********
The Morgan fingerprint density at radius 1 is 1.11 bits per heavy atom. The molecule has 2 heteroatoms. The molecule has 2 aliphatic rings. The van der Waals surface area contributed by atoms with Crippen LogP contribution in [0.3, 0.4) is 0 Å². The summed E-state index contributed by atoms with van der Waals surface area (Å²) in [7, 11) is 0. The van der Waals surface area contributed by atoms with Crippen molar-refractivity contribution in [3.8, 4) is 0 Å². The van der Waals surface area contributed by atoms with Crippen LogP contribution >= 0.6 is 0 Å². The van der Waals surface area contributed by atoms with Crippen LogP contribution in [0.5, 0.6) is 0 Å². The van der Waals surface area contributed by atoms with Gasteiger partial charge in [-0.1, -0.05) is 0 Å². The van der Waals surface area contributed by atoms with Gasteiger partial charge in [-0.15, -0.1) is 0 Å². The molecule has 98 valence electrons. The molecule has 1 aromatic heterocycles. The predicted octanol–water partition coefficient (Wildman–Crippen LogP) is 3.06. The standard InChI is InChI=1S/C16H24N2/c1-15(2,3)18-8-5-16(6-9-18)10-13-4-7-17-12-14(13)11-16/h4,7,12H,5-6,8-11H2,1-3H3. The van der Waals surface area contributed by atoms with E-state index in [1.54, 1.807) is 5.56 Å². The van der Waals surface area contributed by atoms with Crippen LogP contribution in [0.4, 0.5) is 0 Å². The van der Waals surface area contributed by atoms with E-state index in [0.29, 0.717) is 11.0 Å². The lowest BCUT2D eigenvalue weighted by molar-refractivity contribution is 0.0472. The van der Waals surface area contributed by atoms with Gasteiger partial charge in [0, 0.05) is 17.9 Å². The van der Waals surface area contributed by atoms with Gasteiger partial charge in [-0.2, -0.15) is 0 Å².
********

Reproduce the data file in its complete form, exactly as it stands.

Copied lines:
The Morgan fingerprint density at radius 1 is 1.11 bits per heavy atom. The molecule has 2 heteroatoms. The molecule has 2 aliphatic rings. The van der Waals surface area contributed by atoms with Crippen LogP contribution in [0.3, 0.4) is 0 Å². The summed E-state index contributed by atoms with van der Waals surface area (Å²) in [7, 11) is 0. The van der Waals surface area contributed by atoms with Crippen molar-refractivity contribution in [3.8, 4) is 0 Å². The van der Waals surface area contributed by atoms with Crippen LogP contribution >= 0.6 is 0 Å². The van der Waals surface area contributed by atoms with Crippen LogP contribution in [0.5, 0.6) is 0 Å². The van der Waals surface area contributed by atoms with Gasteiger partial charge in [-0.1, -0.05) is 0 Å². The van der Waals surface area contributed by atoms with Gasteiger partial charge in [-0.15, -0.1) is 0 Å². The molecule has 98 valence electrons. The molecule has 1 aromatic heterocycles. The predicted octanol–water partition coefficient (Wildman–Crippen LogP) is 3.06. The standard InChI is InChI=1S/C16H24N2/c1-15(2,3)18-8-5-16(6-9-18)10-13-4-7-17-12-14(13)11-16/h4,7,12H,5-6,8-11H2,1-3H3. The van der Waals surface area contributed by atoms with E-state index in [1.54, 1.807) is 5.56 Å². The van der Waals surface area contributed by atoms with Crippen LogP contribution in [0.4, 0.5) is 0 Å². The van der Waals surface area contributed by atoms with E-state index in [0.29, 0.717) is 11.0 Å². The lowest BCUT2D eigenvalue weighted by molar-refractivity contribution is 0.0472. The van der Waals surface area contributed by atoms with Gasteiger partial charge in [0, 0.05) is 17.9 Å². The van der Waals surface area contributed by atoms with Gasteiger partial charge in [-0.2, -0.15) is 0 Å².